A short run along an A road brough me to the turning for Lower Slaughter. This was an exciting plunge down a steep road. I was glad I had fixed my back brake. The village itself is lovely, with the river running beside the main street as at Bourton on the Water. Unlike Bourton however, this place does not set out to attract plebian trippers. It oozes wealth and upmarket cars are constantly passing to and from the ho

Lower Slaughter.


There was a bridle path following the stream signpsted to Bourton on the Water, soI thought I'd follow it. In fact it soon left the river and made its way through boring horse fields. Part of the route was being surfaced with road planings by a gang of elderly people puffing hard with loaded barrows. I entered Bourton through a housing estate and missed the pretty bit. I've seen it before and visited its tourist traps.


In my childhood Bourton on the Water was a favourite destination for a day out, either in a bus from school or in our old Austin A30 with my parents. We would traipse around the same old attractions time after time. The most memorable one for me was the Witchcraft Museum, now gone. My mum particularly liked Birdland, where you could see all kinds of brightly coloured birds, including the amazing insect sized humming birds. When she had raised an abandoned thrush nestling to the flying stage we took it to Birdland for release, figuring that a tame thrush would do better there than amongst the rough birds of our village.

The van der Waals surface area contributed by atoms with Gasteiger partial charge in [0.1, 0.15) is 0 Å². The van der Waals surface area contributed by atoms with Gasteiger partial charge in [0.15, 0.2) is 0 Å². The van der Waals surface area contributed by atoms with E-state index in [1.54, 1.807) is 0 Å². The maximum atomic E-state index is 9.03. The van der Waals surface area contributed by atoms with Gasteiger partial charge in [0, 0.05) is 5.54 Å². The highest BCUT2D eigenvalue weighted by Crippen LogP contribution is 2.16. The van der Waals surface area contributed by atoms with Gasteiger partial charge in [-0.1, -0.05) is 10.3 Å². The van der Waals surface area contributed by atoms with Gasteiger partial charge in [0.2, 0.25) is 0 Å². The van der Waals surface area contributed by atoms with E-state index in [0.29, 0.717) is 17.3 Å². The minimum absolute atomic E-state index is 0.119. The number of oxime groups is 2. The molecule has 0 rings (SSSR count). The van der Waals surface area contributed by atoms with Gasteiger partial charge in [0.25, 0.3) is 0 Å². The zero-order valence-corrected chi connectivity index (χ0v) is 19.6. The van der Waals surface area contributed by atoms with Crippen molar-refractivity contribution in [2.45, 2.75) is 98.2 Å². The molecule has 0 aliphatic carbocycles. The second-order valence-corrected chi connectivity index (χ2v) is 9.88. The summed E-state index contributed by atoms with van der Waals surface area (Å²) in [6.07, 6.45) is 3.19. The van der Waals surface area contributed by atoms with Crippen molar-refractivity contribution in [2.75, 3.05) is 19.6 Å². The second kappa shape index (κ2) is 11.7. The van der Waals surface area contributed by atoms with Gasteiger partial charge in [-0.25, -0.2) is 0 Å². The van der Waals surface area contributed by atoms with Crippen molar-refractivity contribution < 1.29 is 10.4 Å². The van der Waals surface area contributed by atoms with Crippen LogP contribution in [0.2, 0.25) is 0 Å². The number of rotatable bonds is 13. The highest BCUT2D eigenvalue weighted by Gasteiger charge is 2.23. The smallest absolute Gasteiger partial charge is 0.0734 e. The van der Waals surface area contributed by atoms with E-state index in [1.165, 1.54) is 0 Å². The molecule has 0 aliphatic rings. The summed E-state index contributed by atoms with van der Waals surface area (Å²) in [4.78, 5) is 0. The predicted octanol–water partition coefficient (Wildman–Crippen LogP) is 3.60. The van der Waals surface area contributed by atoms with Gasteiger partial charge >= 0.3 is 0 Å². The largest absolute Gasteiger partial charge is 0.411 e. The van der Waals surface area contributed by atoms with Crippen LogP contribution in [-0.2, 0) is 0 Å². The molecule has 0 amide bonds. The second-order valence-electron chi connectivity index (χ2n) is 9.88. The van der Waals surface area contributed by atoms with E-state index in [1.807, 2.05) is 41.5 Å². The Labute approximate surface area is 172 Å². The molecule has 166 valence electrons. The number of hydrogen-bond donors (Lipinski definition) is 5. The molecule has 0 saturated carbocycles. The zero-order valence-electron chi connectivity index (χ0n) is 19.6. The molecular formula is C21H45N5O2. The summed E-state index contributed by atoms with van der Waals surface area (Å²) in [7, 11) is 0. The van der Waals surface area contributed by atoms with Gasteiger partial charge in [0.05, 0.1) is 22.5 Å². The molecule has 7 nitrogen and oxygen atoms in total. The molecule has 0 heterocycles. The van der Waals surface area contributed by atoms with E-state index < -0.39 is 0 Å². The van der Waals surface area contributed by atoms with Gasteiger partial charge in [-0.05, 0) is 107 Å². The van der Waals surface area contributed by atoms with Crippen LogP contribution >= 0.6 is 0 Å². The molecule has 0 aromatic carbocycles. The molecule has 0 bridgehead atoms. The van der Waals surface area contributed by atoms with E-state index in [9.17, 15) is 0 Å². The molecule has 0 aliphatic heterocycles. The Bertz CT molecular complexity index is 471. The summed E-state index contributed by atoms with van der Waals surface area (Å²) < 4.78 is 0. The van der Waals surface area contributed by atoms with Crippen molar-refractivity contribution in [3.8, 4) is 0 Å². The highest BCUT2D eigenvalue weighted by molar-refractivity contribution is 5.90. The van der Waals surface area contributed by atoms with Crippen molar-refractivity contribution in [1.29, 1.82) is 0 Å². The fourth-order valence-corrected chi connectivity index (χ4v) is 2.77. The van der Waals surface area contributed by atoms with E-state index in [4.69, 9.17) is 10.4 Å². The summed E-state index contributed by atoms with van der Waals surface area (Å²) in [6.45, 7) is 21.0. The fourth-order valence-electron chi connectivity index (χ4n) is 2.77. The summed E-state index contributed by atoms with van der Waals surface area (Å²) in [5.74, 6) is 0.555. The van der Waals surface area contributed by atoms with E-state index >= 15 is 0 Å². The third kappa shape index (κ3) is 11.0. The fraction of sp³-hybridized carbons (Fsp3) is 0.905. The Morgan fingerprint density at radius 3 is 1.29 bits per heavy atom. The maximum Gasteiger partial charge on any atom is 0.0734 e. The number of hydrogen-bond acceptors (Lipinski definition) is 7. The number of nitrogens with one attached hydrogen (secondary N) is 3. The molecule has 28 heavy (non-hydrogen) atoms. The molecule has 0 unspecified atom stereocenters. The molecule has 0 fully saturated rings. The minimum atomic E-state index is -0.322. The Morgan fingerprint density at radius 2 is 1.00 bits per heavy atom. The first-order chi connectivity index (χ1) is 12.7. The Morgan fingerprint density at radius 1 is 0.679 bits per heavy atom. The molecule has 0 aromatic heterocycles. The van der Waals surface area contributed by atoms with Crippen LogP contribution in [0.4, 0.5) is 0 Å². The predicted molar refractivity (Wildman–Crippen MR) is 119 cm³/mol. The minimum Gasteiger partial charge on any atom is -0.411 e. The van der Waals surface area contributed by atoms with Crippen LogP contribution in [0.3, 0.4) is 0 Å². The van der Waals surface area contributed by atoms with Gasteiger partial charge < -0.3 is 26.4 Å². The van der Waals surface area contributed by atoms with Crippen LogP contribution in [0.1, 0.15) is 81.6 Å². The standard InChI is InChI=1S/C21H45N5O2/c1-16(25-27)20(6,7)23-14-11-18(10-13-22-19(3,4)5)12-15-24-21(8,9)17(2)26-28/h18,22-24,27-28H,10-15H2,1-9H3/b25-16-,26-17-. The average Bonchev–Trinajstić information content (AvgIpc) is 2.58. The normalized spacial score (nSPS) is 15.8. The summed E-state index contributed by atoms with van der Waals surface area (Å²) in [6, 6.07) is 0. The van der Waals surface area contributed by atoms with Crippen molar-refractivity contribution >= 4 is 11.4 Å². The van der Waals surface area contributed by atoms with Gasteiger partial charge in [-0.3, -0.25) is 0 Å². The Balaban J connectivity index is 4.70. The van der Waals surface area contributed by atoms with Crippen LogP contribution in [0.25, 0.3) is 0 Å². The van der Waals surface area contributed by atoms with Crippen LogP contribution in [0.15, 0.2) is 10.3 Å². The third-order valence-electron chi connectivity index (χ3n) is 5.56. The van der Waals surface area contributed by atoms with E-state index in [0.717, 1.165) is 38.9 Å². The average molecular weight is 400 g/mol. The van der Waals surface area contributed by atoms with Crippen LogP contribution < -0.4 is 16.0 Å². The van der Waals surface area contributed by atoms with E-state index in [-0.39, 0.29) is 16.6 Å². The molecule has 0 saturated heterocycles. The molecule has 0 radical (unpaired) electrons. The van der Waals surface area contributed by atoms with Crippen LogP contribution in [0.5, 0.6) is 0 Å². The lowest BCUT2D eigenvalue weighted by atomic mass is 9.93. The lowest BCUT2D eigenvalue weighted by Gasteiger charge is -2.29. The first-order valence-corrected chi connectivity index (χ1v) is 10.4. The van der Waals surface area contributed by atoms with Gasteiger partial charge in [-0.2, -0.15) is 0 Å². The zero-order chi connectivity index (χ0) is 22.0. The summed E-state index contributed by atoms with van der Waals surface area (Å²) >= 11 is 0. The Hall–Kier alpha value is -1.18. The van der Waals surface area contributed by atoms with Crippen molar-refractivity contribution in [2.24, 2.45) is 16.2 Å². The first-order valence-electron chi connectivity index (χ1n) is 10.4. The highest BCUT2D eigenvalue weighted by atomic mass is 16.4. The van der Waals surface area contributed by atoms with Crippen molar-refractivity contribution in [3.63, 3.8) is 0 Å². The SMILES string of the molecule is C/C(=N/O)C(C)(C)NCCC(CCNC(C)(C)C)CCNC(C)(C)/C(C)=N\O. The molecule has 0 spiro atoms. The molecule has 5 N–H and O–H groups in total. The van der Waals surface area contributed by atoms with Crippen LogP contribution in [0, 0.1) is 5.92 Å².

In fact I should have gone through the pretty bits. I carelessly took the wrong road, past the Model Village and Birdland,. Eventually I realised that I had taken the wrong road, but I had gone quite a long way and didn't fancy riding back. I spotted a public footpath going in the direction of the correct road and I thought I'd follow it. Bad mistake! I struggled through very narrow bits and forced the bike through prickly bits. The path crossed the Windrush, that was good, but then it followed the river downstream. I came to a kissing gate and had to unload everything, lift the bike over, then load up again. There were about 5 of these, then the path crossed back over the river, not good, and skirted a lake. It crossed the river again and doubled back on itself, then became a farm track. A sinposted bridle path looked like it was going the right way, so I took that route, only to find it deteriorating into rutted field crossings. A herd of bullocks followed me across one field, then stopped at the gate mooing to the herd in the next field, who took little interest in me but engaged in a mooing match with the first herd.